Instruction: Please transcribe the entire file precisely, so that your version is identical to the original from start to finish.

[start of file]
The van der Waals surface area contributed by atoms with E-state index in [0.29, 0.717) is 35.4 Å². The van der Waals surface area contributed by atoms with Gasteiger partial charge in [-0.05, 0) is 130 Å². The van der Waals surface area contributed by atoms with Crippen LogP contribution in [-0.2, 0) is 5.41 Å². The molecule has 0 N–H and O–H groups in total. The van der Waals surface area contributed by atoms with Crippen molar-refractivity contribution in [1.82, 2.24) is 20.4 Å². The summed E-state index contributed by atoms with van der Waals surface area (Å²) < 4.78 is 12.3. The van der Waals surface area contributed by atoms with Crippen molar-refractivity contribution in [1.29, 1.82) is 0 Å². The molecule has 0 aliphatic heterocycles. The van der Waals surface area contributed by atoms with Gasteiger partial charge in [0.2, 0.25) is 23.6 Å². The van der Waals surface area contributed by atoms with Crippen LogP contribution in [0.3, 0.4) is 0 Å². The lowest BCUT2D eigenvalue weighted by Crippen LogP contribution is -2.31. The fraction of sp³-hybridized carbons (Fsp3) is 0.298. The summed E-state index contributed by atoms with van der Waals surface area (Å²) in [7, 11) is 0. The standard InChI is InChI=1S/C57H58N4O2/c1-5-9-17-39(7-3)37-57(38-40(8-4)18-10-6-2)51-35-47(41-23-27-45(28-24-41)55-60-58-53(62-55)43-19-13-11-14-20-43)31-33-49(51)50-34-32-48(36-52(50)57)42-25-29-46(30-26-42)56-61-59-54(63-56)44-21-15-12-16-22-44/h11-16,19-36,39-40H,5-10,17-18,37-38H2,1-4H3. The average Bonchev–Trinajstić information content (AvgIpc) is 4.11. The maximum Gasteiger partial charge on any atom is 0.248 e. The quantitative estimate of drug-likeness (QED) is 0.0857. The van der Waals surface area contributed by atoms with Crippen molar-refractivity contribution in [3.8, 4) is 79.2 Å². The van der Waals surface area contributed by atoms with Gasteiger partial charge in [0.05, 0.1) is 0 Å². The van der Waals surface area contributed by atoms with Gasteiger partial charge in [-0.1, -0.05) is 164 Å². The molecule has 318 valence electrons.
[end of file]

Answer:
The van der Waals surface area contributed by atoms with E-state index in [0.29, 0.717) is 35.4 Å². The van der Waals surface area contributed by atoms with Gasteiger partial charge in [-0.05, 0) is 130 Å². The van der Waals surface area contributed by atoms with Crippen LogP contribution in [-0.2, 0) is 5.41 Å². The molecule has 0 N–H and O–H groups in total. The van der Waals surface area contributed by atoms with Crippen molar-refractivity contribution in [1.82, 2.24) is 20.4 Å². The summed E-state index contributed by atoms with van der Waals surface area (Å²) < 4.78 is 12.3. The van der Waals surface area contributed by atoms with Crippen molar-refractivity contribution in [1.29, 1.82) is 0 Å². The molecule has 0 aliphatic heterocycles. The van der Waals surface area contributed by atoms with Gasteiger partial charge in [0.2, 0.25) is 23.6 Å². The van der Waals surface area contributed by atoms with Crippen LogP contribution in [0.3, 0.4) is 0 Å². The lowest BCUT2D eigenvalue weighted by Crippen LogP contribution is -2.31. The fraction of sp³-hybridized carbons (Fsp3) is 0.298. The summed E-state index contributed by atoms with van der Waals surface area (Å²) in [7, 11) is 0. The standard InChI is InChI=1S/C57H58N4O2/c1-5-9-17-39(7-3)37-57(38-40(8-4)18-10-6-2)51-35-47(41-23-27-45(28-24-41)55-60-58-53(62-55)43-19-13-11-14-20-43)31-33-49(51)50-34-32-48(36-52(50)57)42-25-29-46(30-26-42)56-61-59-54(63-56)44-21-15-12-16-22-44/h11-16,19-36,39-40H,5-10,17-18,37-38H2,1-4H3. The average Bonchev–Trinajstić information content (AvgIpc) is 4.11. The maximum Gasteiger partial charge on any atom is 0.248 e. The quantitative estimate of drug-likeness (QED) is 0.0857. The van der Waals surface area contributed by atoms with Crippen molar-refractivity contribution in [3.8, 4) is 79.2 Å². The van der Waals surface area contributed by atoms with Gasteiger partial charge in [0.05, 0.1) is 0 Å². The van der Waals surface area contributed by atoms with Gasteiger partial charge in [-0.1, -0.05) is 164 Å². The molecule has 318 valence electrons.